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In 2002, Patricia Resick and I conducted a Trauma Training Survey on behalf of ISTSS. The purposes of this project were twofold. First, the survey was intended to identify training opportunities that currently are available in the field of trauma. Second, we sought to disseminate this information to individuals interested in developing a career in trauma, especially at the graduate, internship and postdoctoral level. To these ends, training providers were surveyed regarding training opportunities in the field of trauma offered by their institutions. These providers were recruited primarily through notices sent to all ISTSS members and through an announcement posted on the ISTSS Web site, including a link to the online survey.

The survey was completed during the summer of 2002 with 226 responses, though not all responses could be used. If more than one individual from an institution replied, these individuals were contacted directly to clarify any discrepancies between their responses. However, multiple responses from a given institution were allowed when respondents represented different training programs within an institution (e.g., the social work program vs. the medical school). Finally, the remaining responses were examined for relevance to the purpose of the project. That is, responses from agencies not involved in training (e.g., private service providers) were excluded. Ultimately, responses representing 187 institutions remained.

This final pool of survey responses then was organized into an Excel spreadsheet for distribution, with each institution responding to the type of programs offered, degrees offered, features of the program, and types of trauma being addressed/

trauma populations being served. Note that the results reflect the respondents’ survey responses at the time of the survey and that some programs’ features may have changed since.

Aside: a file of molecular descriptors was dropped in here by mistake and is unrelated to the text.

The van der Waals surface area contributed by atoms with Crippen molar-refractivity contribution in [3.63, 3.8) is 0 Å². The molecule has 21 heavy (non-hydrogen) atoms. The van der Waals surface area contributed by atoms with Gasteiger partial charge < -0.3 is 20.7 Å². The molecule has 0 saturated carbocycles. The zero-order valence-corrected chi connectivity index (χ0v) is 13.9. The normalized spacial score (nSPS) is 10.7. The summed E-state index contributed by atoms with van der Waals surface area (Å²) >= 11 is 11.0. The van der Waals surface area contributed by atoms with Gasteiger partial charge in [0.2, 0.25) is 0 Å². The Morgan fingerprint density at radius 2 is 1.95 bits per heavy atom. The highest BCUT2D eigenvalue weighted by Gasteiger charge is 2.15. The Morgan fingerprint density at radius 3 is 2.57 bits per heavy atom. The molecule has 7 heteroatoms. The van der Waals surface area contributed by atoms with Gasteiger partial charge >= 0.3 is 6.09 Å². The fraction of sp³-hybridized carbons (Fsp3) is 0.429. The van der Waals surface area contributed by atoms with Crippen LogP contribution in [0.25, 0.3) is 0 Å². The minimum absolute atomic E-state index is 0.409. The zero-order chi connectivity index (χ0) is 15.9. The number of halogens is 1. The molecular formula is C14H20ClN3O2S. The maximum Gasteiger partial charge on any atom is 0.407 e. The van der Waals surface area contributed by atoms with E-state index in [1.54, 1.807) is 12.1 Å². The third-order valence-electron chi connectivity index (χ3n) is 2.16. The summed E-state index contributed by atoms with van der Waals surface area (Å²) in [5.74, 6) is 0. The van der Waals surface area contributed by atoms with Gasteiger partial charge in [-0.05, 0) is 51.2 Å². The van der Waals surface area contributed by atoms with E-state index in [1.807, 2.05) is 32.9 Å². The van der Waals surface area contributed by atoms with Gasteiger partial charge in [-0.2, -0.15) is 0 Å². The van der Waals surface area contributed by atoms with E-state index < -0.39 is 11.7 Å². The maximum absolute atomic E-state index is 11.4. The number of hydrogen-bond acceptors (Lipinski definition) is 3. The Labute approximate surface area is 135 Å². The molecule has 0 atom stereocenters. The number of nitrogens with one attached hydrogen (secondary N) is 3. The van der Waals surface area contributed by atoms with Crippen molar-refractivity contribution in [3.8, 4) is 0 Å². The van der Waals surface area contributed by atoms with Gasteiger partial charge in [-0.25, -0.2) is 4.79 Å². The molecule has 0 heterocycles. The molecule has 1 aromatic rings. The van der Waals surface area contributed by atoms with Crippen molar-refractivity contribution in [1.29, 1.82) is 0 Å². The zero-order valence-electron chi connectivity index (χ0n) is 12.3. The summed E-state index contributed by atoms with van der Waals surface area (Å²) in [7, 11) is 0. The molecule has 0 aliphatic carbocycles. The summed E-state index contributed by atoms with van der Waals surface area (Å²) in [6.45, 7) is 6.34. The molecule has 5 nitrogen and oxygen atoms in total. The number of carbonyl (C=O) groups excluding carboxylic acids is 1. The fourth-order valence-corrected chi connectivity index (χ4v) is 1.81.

• Programs offered: Of the responding institutions, 123 offer graduate training programs, 79 offer internships or residencies and 73 offer postdoctoral fellowships.
  • Degrees offered: The degrees most commonly offered by responding institutions included PhD (76), MA/MS (46), MD (26), LCSW (10), PsyD (8) and MSW (7). Twenty-six institutions listed other degrees (e.g., MDiv).
  • Program features: Institutions reported a number of features offered by their programs, including the availability of trauma coursework, graduate research assistantships, practicum opportunities and paid clerkships/clinical positions. Institutions also reported on the types of grants that they have secured including service grants, research grants and training grants. In addition, of the 187 responding institutions, 146 reportedly employ at least one trauma researcher and 155 employ at least one trauma therapist.
  • Trauma types/trauma populations served: Institutions rated the degree to which they focus on each of six categories of trauma, including accidents, crime, combat, medical trauma, natural disasters and war/terrorism. In addition, institutions provided demographic information about the populations they serve including percentage estimates by gender, race and age (adults vs. children).

Accessing the Training Program Listings

Results of the survey were presented at the 2003 ISTSS meeting (Orazem, Resick, & Welch, 2003) and distributed in CD-ROM format at the annual student breakfast and during the poster session. The Training Survey is available on the student section of the ISTSS Web site at www.istss.org/students/training.cfm. Also, limited quantities are still available in CD-ROM format by contacting Robert Orazem or Lisa Welch at traumatrainingsurvey@hotmail.com. Alternatively, an Excel file can be sent to people via e-mail.

Robert Orazem, is a third-year graduate student in Boston University’s Doctoral Program in Clinical Psychology and a graduate research assistant at the VA Boston Healthcare System.


Orazem, R.J., Resick, P.A., & Welch, L. (2003, October). ISTSS Trauma Training Survey. Poster session presented at the 2003 annual meeting of the International Society for Traumatic Stress Studies, Chicago.